The Turning Point: 1851—A Year That Changed Charles Dickens and the World By Robert Douglas-Fairhurst

By Coll Rowe | March 18 2022 | Literature

Robert Douglas-Fairhurst discusses his recently published book The Turning Point


Thomas Hardy described the year 1851 as a “precipice in Time”; the Times newspaper saw it as the century’s pivot, the moment when the “Old World” became the “New World.” It was a period that was as inventive in terms of language as it was in creating bits of glossy modern engineering like the Crystal Palace, built in London’s Hyde Park that year to house the world’s first Great Exhibition, where alongside new pieces of industrial machinery and innovations like Samuel Colt’s revolver, the objects on display included an artificial silver nose, an expanding hearse, a set of fruit stones carved into complicated shapes by Prince Albert’s brother, and a bouquet of flowers made from the wings of birds and beetles. Words or phrases first recorded in 1851 include decentralized, free fall, juxtapose, neuropsychologist, non-smoking, over-indulge, police state, toff, tweet, and wife-swapping. So perhaps it’s not surprising that the Victorians also had a term for such an important cultural moment. It was a turning point.

The Oxford English Dictionary’s first example of this phrase being used in the modern sense comes from 1836, the year of Charles Dickens’s first breakthrough with The Pickwick Papers, and it was soon adopted to describe key episodes in the lives of individuals and nations alike. In 1851, John Ruskin wrote about the group of young artists who had announced themselves in 1848 as the Pre-Raphaelite Brotherhood, and noted that they were now “at a turning-point, from which they may either sink into nothingness or rise to very real greatness”; three years later, the Art-Journal celebrated the Great Exhibition itself as “a turning point in the world’s story.”

1851 was a year of personal trauma for Dickens: at the end of March, his father died after an operation without anaesthetic that had left the room looking like “a slaughter house of blood,” and two weeks later he lost his young daughter Dora, just a few months after he had killed off her namesake in the pages of David Copperfield. It was also a year of national tragedy, as people struggled to come to terms with the disappearance of Sir John Franklin’s Arctic expedition, soon after the discovery of some relics at their frozen camp, including gnawed human bones, that suggested Franklin’s men had resorted to cannibalism in order to survive.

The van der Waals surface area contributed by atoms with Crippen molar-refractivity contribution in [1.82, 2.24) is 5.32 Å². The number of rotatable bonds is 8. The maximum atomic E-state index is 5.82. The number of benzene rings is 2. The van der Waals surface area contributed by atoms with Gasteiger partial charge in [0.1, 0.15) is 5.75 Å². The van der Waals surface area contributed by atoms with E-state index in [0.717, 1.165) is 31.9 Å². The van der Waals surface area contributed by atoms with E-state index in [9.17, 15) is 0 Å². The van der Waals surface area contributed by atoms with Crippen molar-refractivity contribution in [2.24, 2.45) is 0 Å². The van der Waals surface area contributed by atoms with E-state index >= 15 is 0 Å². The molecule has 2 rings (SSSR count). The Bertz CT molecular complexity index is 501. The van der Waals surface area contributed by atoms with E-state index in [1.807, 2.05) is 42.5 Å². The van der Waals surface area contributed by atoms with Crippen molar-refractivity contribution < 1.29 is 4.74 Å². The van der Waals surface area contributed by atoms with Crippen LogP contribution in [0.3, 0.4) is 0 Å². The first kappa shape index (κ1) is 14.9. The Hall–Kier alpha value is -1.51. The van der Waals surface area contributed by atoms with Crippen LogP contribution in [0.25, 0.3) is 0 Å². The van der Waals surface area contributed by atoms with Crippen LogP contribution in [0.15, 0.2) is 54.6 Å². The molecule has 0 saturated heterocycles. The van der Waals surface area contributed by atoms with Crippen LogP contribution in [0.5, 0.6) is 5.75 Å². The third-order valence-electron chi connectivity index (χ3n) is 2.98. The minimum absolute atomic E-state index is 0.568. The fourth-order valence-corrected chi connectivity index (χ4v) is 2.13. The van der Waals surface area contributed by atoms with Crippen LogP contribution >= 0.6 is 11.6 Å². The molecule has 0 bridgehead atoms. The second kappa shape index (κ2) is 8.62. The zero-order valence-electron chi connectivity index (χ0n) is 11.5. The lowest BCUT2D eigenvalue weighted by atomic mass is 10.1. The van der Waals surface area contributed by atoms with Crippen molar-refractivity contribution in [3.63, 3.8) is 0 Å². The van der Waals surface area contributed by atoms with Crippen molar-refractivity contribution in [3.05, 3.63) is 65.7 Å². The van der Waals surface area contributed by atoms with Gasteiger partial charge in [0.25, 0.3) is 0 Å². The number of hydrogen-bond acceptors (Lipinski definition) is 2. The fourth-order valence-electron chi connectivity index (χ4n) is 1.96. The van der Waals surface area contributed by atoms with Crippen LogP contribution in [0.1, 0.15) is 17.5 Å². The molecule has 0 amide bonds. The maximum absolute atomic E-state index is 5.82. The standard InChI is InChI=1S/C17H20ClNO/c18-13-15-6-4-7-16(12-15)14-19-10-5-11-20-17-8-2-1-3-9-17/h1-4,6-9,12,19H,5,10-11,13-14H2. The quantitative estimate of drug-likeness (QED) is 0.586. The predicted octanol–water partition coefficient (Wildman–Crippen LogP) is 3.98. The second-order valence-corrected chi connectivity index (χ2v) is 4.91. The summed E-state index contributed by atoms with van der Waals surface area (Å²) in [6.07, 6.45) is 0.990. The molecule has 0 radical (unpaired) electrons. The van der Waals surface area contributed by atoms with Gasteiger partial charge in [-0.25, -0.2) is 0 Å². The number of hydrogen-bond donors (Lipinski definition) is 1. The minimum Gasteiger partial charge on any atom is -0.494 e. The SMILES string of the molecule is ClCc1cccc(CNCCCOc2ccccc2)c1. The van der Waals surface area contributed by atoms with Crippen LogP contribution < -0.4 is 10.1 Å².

History was being made in terms of public events: in Britain, 1851 saw the first detailed national census, the first public appearance of women in trousers, known as “Bloomers,” and the dismissal of Lord Palmerston as Foreign Secretary after he sent a congratulatory telegram to Napoleon III on his recent coup d’état. History was also being made on the page, with the serial publication in Household Words of Dickens’s A Child’s History of England. And everywhere the question Dickens would put at the center of his next great novel Bleak House, “What connexion can there be?” was receiving different answers: in Henry Mayhew’s London Labour and the London Poor, in Charles Darwin’s pioneering work on barnacles (an early throat-clearing exercise for The Origin of Species), and, in America, the original instalments of Uncle Tom’s Cabin, all of which were published in 1851.

Of course, trying to pin down a cultural atmosphere like this can feel a bit like trying to grab handfuls of smoke; even a quarry as big as the Crystal Palace has a strange habit of slipping away from its pursuers, like the elusive whale Moby-Dick, who also first appeared in print in 1851. But it can also end up telling us far more than the wide-angle lens of traditional accounts. It allows the biographer or historian to do what Virginia Woolf thought was the task of the modern novelist: to “record the atoms as they fall,” and then reveal the patterns they make as they settle.

The usual term for this is “microhistory,” but another might be slow biography. Most biographies speed up the events of their subjects’ lives until they resemble the actors in a jerky black-and-white film, so that years pass in pages; events follow one another without any opportunity for hesitation or brooding. By following Dickens through a single year, my new book attempts to slow these events down until they start to approach the texture of real life. Throughout, my aim is to make life-writing a bit more like life as it is really lived: an experience that is uncertain, unpredictable, and full of unexpected twists and turns.